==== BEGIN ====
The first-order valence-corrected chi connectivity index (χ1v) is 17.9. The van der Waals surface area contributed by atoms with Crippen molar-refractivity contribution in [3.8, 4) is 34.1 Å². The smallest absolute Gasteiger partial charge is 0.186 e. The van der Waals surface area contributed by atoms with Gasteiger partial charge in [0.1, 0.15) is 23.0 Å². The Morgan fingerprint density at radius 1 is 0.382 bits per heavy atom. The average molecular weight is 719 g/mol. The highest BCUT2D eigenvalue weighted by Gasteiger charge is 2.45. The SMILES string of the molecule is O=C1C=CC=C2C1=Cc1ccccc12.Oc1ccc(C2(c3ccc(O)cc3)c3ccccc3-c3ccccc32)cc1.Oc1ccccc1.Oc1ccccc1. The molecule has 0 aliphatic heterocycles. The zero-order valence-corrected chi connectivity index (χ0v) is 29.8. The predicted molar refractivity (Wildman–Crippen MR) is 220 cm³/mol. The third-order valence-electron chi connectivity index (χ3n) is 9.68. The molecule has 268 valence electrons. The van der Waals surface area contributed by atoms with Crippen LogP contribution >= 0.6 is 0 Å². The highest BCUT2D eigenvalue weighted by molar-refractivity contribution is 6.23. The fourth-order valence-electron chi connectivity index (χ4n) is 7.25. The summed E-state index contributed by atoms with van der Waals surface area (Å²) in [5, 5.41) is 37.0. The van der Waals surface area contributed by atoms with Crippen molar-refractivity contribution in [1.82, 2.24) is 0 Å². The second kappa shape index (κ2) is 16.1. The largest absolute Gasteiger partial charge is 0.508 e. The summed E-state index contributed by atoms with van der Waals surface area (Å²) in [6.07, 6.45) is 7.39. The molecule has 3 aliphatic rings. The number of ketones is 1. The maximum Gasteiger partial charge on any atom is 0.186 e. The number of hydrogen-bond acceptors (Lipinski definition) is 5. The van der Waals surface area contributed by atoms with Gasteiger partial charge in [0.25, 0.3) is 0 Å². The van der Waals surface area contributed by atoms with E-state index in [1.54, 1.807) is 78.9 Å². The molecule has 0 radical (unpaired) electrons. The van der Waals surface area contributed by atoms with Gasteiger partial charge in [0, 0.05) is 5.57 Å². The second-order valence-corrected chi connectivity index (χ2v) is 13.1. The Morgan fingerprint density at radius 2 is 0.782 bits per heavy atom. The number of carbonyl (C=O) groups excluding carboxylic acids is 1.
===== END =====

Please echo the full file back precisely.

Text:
The first-order valence-corrected chi connectivity index (χ1v) is 17.9. The van der Waals surface area contributed by atoms with Crippen molar-refractivity contribution in [3.8, 4) is 34.1 Å². The smallest absolute Gasteiger partial charge is 0.186 e. The van der Waals surface area contributed by atoms with Gasteiger partial charge in [0.1, 0.15) is 23.0 Å². The Morgan fingerprint density at radius 1 is 0.382 bits per heavy atom. The average molecular weight is 719 g/mol. The highest BCUT2D eigenvalue weighted by Gasteiger charge is 2.45. The SMILES string of the molecule is O=C1C=CC=C2C1=Cc1ccccc12.Oc1ccc(C2(c3ccc(O)cc3)c3ccccc3-c3ccccc32)cc1.Oc1ccccc1.Oc1ccccc1. The molecule has 0 aliphatic heterocycles. The zero-order valence-corrected chi connectivity index (χ0v) is 29.8. The predicted molar refractivity (Wildman–Crippen MR) is 220 cm³/mol. The third-order valence-electron chi connectivity index (χ3n) is 9.68. The molecule has 268 valence electrons. The van der Waals surface area contributed by atoms with Crippen LogP contribution >= 0.6 is 0 Å². The highest BCUT2D eigenvalue weighted by molar-refractivity contribution is 6.23. The fourth-order valence-electron chi connectivity index (χ4n) is 7.25. The summed E-state index contributed by atoms with van der Waals surface area (Å²) in [5, 5.41) is 37.0. The van der Waals surface area contributed by atoms with Crippen molar-refractivity contribution in [1.82, 2.24) is 0 Å². The second kappa shape index (κ2) is 16.1. The largest absolute Gasteiger partial charge is 0.508 e. The summed E-state index contributed by atoms with van der Waals surface area (Å²) in [6.07, 6.45) is 7.39. The molecule has 3 aliphatic rings. The number of ketones is 1. The maximum Gasteiger partial charge on any atom is 0.186 e. The number of hydrogen-bond acceptors (Lipinski definition) is 5. The van der Waals surface area contributed by atoms with Gasteiger partial charge in [0.25, 0.3) is 0 Å². The van der Waals surface area contributed by atoms with E-state index in [1.54, 1.807) is 78.9 Å². The molecule has 0 radical (unpaired) electrons. The van der Waals surface area contributed by atoms with Gasteiger partial charge in [0, 0.05) is 5.57 Å². The second-order valence-corrected chi connectivity index (χ2v) is 13.1. The Morgan fingerprint density at radius 2 is 0.782 bits per heavy atom. The number of carbonyl (C=O) groups excluding carboxylic acids is 1.